At least a portion of the coil (e.g., at least a portion of one winding) is attached to elongate shaft 14. For example, the coil may be attached to elongate shaft 14 at a position that is located distally of distal end 26 of filter frame 12 (FIG. 2). Alternatively, the coil may be coupled to elongate shaft 14 at a position that is near distal end 26 (FIG. 3). According to this embodiment, the coil may be further coupled to elongate shaft 14 at a location distal of distal end 26. In another alternate embodiment, the coil may be coupled to elongate shaft 14 at multiple locations along the length of elongate shaft 14 (FIG. 4). A more detailed description of the aforementioned embodiments may be found below.

FIG. 2 is a cross sectional view of coupling member 16 wherein coupling member 16 is coupled to elongate shaft 14 at a location that is distal of distal end 26 of filter frame 12. According to this embodiment, distal end 26 of filter frame 12 may be a first distance 34 away from elongate shaft 14. First distance 34 and the width of openings 22 within filter material 20 are approximately equal. First distance 34 defines a space between coupling member 16 and elongate shaft 14 to permit blood flow therethrough.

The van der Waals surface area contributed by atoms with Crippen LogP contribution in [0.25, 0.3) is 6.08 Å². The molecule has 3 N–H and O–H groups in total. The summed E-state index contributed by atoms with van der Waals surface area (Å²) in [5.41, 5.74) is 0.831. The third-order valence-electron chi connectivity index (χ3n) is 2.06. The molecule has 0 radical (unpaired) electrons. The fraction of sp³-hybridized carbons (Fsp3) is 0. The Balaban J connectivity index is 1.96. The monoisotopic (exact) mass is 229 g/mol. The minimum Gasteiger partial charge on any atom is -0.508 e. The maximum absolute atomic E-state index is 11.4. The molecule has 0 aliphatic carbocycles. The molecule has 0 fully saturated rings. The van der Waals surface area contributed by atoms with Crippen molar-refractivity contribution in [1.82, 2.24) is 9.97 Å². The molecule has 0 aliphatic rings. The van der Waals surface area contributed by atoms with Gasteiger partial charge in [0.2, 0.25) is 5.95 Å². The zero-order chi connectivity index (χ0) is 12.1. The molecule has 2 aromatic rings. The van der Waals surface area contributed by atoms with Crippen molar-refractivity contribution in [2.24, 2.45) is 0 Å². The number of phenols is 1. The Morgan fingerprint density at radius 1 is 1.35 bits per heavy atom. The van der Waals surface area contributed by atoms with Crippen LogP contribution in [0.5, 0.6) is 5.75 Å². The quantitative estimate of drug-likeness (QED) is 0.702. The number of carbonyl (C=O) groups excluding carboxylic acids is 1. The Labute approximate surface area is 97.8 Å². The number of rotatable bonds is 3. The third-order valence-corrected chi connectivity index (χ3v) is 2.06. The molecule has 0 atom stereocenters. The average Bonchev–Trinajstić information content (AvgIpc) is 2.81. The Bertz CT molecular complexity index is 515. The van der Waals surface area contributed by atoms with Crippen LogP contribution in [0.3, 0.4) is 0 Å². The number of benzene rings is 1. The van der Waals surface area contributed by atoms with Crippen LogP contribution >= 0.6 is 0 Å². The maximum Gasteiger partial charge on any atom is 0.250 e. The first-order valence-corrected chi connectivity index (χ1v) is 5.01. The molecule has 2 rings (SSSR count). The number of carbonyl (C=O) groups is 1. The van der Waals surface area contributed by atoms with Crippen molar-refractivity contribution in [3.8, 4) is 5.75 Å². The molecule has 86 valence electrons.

The coil of coupling member 16 has a relatively open pitch that defines a second distance 36 between individual winding of the coil. According to this embodiment, blood can flow through a space between the windings of the coil in a generally circular direction that follows the coil. Second distance 38 may be approximately equal to the width of openings 22. In an exemplary embodiment, first distance 34, second distance 36, and the width of openings 22 are all approximately equal.